MINNEAPOLIS — Sheryl Crow now lives in Nashville. She has enjoyed two hit country duets with Kid Rock (with whom she’ll tour this summer). She has performed on the Country Music Association Awards, on a tribute album to country legend Loretta Lynn and on Brad Paisley’s upcoming album.
Is Crow ready to make her own country album?
“Funny you should ask. I’m working on it right now,” said Crow. “I’m doing some work with Brad Paisley. I’ve been doing a lot of writing. Hopefully it’ll be out early next year.”
The nine-time Grammy-winning pop star thinks the lyrics will make this project seem country.
“I already had a pretty strong country influence in my music,” she said recently from Nashville. “You listen to ‘Strong Enough’ and ‘If It Makes You Happy’ and ‘Hard to Make a Stand,’ there’s a lot of country influence in there already, but there’s just no pedal steel and no fiddle. The lyrics are nearing what I consider straightforward country lyrics; they’re a little left of center.
“I had a huge response after I sang ‘Coal Miner’s Daughter’ with Loretta Lynn (on the CMA Awards). That’s the kind of country music I really love — the old-fashioned Jimmie Rodgers, Carter Family, Loretta Lynn kind of country music. It will be more old-fashioned than it will be new country.”
Crow, 49, moved to Nashville full-time five years ago. With her sister Kathy nearby and their parents three hours away, she thinks it’s the right place to raise her two sons, who turned 4 and 1 last weekend.
“My life is easier and better than it was in L.A.,” said Crow, who spent 20 years in Los Angeles but grew up in southern Missouri not far from the Tennessee border. “In L.A. there’s a lot more paparazzi around. It’s a more difficult place for me to raise my kids. My family all lives down here, and I need them to help me. I love the people down here. I love the music down here. It just suits me better.”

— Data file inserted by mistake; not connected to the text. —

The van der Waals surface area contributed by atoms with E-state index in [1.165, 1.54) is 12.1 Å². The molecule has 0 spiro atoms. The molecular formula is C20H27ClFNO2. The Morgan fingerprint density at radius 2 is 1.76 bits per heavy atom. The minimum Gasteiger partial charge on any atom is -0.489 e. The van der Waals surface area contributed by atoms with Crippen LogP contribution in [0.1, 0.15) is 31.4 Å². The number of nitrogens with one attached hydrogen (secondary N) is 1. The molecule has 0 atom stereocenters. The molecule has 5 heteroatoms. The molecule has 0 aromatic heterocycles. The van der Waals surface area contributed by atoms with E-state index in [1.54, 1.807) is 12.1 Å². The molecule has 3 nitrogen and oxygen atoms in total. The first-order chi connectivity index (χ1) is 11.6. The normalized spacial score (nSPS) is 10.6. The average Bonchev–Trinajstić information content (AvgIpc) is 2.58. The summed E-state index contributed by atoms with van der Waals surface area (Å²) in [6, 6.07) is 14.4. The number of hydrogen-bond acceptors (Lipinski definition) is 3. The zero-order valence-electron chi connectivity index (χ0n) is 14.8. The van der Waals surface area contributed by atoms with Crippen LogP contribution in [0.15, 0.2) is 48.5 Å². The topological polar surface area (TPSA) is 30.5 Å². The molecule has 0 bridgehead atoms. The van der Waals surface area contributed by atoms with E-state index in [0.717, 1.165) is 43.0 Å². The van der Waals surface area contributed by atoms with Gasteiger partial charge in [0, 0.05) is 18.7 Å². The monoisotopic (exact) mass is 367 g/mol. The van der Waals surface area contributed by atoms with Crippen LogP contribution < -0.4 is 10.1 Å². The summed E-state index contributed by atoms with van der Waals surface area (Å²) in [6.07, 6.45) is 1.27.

Crow recorded her most recent two albums, 2008’s “Detours” and 2010’s “100 Miles From Memphis,” on her Nashville farm. This spring, she published an organic cookbook, “If It Makes You Healthy,” inspired by her experience as a breast cancer survivor.
“I feel like food is a major contributor to staying well, disease prevention and immune-boosting,” said Crow, who has worked with a personal chef since her cancer diagnosis five years ago. “There is so much I think every parent can benefit from. Everything in it is very tasty, but it’s also a great handbook.”
A Missouri elementary school teacher before heading to the music biz in Los Angeles, Crow is also an activist involved with various educational, environmental and breast-cancer groups.
Motherhood has had a profound impact on her career, but not exactly in the way her mentor and friend Stevie Nicks had warned her. On a recent “Oprah Winfrey Show,” Crow shared the story of Nicks, who is childless, telling her not to have kids because it would impair her songwriting.
“We’ve joked about it and she adamantly denies having said that and I probably got it a little backwards,” Crow said. “It’s a tradeoff. I love having kids and I love having a family. I get to make music when I feel like it and hopefully people will relate to it. It works out the way it’s going to work out.”
Being on tour with her sons is easier than being at home, she said, because things are more regimented on the road. She spends the daytime with them.
She is looking forward to touring with Kid Rock this summer — and not just to sing “Picture” and “Collide.”
“It’s not very often that you get to have a counterpart like Tammy (Wynette) and George (Jones) had or Conway Twitty and Loretta Lynn had. You definitely don’t see it in pop music,” she said. “I love Bobby (Kid Rock’s real name). He’s a great person. He’s a good dad. He has an amazing kid.
“Bobby is very excited about spending time with my kids. My son Wyatt loves Bobby. He’s been over at his house and jumped off his diving board. It’s definitely going to be a fun summer.”
// Sound Affects
"The man whose songs were recorded by Johnny Cash, Alan Jackson, Ricky Skaggs, David Allan Coe, The Highwaymen, and countless others succumbs to time’s cruel cue that the only token of permanence we have to offer are the effects of shared moments and memories.READ the article